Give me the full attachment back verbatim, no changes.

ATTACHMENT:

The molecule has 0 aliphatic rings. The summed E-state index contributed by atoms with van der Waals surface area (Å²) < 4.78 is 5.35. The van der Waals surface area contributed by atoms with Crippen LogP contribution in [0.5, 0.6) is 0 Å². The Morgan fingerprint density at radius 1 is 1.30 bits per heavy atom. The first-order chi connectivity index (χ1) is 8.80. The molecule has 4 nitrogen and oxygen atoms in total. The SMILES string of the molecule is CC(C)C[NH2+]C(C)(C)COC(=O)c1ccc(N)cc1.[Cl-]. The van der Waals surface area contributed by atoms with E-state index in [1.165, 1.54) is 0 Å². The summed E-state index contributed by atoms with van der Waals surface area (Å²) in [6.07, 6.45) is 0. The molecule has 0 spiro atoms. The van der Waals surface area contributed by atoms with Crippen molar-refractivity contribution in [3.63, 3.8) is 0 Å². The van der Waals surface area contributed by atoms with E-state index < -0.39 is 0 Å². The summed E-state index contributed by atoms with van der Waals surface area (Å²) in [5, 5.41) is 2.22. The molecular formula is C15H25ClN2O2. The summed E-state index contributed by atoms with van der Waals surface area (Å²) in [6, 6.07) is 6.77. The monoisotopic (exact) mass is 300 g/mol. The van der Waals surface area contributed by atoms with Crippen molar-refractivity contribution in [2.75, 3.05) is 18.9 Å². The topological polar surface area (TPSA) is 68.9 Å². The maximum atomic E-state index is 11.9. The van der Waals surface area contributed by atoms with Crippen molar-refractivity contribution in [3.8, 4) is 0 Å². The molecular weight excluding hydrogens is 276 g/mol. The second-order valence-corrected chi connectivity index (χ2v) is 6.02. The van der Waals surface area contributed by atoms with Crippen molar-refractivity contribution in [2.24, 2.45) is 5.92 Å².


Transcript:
The molecule has 0 aliphatic rings. The summed E-state index contributed by atoms with van der Waals surface area (Å²) < 4.78 is 5.35. The van der Waals surface area contributed by atoms with Crippen LogP contribution in [0.5, 0.6) is 0 Å². The Morgan fingerprint density at radius 1 is 1.30 bits per heavy atom. The first-order chi connectivity index (χ1) is 8.80. The molecule has 4 nitrogen and oxygen atoms in total. The SMILES string of the molecule is CC(C)C[NH2+]C(C)(C)COC(=O)c1ccc(N)cc1.[Cl-]. The van der Waals surface area contributed by atoms with E-state index in [1.165, 1.54) is 0 Å². The summed E-state index contributed by atoms with van der Waals surface area (Å²) in [6.07, 6.45) is 0. The molecule has 0 spiro atoms. The van der Waals surface area contributed by atoms with Crippen molar-refractivity contribution in [3.63, 3.8) is 0 Å². The van der Waals surface area contributed by atoms with E-state index < -0.39 is 0 Å². The summed E-state index contributed by atoms with van der Waals surface area (Å²) in [5, 5.41) is 2.22. The molecular formula is C15H25ClN2O2. The summed E-state index contributed by atoms with van der Waals surface area (Å²) in [6, 6.07) is 6.77. The monoisotopic (exact) mass is 300 g/mol. The van der Waals surface area contributed by atoms with Crippen molar-refractivity contribution in [2.75, 3.05) is 18.9 Å². The topological polar surface area (TPSA) is 68.9 Å². The maximum atomic E-state index is 11.9. The van der Waals surface area contributed by atoms with Crippen molar-refractivity contribution in [3.8, 4) is 0 Å². The molecular weight excluding hydrogens is 276 g/mol. The second-order valence-corrected chi connectivity index (χ2v) is 6.02. The van der Waals surface area contributed by atoms with Crippen molar-refractivity contribution in [2.24, 2.45) is 5.92 Å².